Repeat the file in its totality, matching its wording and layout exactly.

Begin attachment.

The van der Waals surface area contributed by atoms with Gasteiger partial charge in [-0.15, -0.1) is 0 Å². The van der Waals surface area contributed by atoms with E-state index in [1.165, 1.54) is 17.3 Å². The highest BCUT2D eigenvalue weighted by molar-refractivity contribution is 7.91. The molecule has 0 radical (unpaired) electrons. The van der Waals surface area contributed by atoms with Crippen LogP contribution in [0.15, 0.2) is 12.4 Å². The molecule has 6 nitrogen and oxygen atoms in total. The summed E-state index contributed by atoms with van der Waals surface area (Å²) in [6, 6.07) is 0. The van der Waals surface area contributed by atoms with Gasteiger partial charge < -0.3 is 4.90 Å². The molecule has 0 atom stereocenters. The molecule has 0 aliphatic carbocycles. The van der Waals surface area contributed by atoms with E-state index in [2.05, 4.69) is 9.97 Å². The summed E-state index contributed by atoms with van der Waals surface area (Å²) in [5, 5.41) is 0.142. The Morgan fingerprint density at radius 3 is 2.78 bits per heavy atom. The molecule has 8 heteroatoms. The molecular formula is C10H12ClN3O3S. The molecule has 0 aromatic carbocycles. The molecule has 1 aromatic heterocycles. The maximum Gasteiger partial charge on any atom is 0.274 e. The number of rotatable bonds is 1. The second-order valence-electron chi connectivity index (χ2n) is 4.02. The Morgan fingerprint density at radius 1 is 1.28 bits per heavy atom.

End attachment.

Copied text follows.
The van der Waals surface area contributed by atoms with Gasteiger partial charge in [-0.15, -0.1) is 0 Å². The van der Waals surface area contributed by atoms with E-state index in [1.165, 1.54) is 17.3 Å². The highest BCUT2D eigenvalue weighted by molar-refractivity contribution is 7.91. The molecule has 0 radical (unpaired) electrons. The van der Waals surface area contributed by atoms with Crippen LogP contribution in [0.15, 0.2) is 12.4 Å². The molecule has 6 nitrogen and oxygen atoms in total. The summed E-state index contributed by atoms with van der Waals surface area (Å²) in [6, 6.07) is 0. The van der Waals surface area contributed by atoms with Gasteiger partial charge < -0.3 is 4.90 Å². The molecule has 0 atom stereocenters. The molecule has 0 aliphatic carbocycles. The van der Waals surface area contributed by atoms with E-state index in [2.05, 4.69) is 9.97 Å². The summed E-state index contributed by atoms with van der Waals surface area (Å²) in [5, 5.41) is 0.142. The Morgan fingerprint density at radius 3 is 2.78 bits per heavy atom. The molecule has 8 heteroatoms. The molecular formula is C10H12ClN3O3S. The molecule has 0 aromatic carbocycles. The molecule has 1 aromatic heterocycles. The maximum Gasteiger partial charge on any atom is 0.274 e. The number of rotatable bonds is 1. The second-order valence-electron chi connectivity index (χ2n) is 4.02. The Morgan fingerprint density at radius 1 is 1.28 bits per heavy atom.